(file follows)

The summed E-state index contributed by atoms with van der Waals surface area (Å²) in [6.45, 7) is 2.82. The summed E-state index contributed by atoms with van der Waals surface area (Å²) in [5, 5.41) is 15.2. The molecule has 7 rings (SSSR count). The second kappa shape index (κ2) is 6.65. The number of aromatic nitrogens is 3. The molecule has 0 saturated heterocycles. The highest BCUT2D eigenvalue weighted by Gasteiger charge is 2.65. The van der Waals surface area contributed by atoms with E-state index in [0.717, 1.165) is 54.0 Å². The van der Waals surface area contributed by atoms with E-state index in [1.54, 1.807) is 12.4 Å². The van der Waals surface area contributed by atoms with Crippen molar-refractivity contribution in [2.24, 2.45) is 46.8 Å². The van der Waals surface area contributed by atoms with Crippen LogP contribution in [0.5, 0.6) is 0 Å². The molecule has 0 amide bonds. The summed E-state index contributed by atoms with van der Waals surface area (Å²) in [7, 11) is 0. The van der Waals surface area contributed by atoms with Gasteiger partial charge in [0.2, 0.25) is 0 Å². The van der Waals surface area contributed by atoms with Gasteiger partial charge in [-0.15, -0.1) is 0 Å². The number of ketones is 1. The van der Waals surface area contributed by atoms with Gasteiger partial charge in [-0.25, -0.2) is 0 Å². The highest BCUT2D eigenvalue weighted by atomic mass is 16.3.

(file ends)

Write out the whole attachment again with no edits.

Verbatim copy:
The summed E-state index contributed by atoms with van der Waals surface area (Å²) in [6.45, 7) is 2.82. The summed E-state index contributed by atoms with van der Waals surface area (Å²) in [5, 5.41) is 15.2. The molecule has 7 rings (SSSR count). The second kappa shape index (κ2) is 6.65. The number of aromatic nitrogens is 3. The molecule has 0 saturated heterocycles. The highest BCUT2D eigenvalue weighted by Gasteiger charge is 2.65. The van der Waals surface area contributed by atoms with E-state index in [0.717, 1.165) is 54.0 Å². The van der Waals surface area contributed by atoms with E-state index in [1.54, 1.807) is 12.4 Å². The van der Waals surface area contributed by atoms with Crippen molar-refractivity contribution in [2.24, 2.45) is 46.8 Å². The van der Waals surface area contributed by atoms with Crippen LogP contribution in [0.5, 0.6) is 0 Å². The molecule has 0 amide bonds. The summed E-state index contributed by atoms with van der Waals surface area (Å²) in [7, 11) is 0. The van der Waals surface area contributed by atoms with Gasteiger partial charge in [0.2, 0.25) is 0 Å². The van der Waals surface area contributed by atoms with Gasteiger partial charge in [-0.15, -0.1) is 0 Å². The number of ketones is 1. The van der Waals surface area contributed by atoms with Gasteiger partial charge in [-0.25, -0.2) is 0 Å². The highest BCUT2D eigenvalue weighted by atomic mass is 16.3.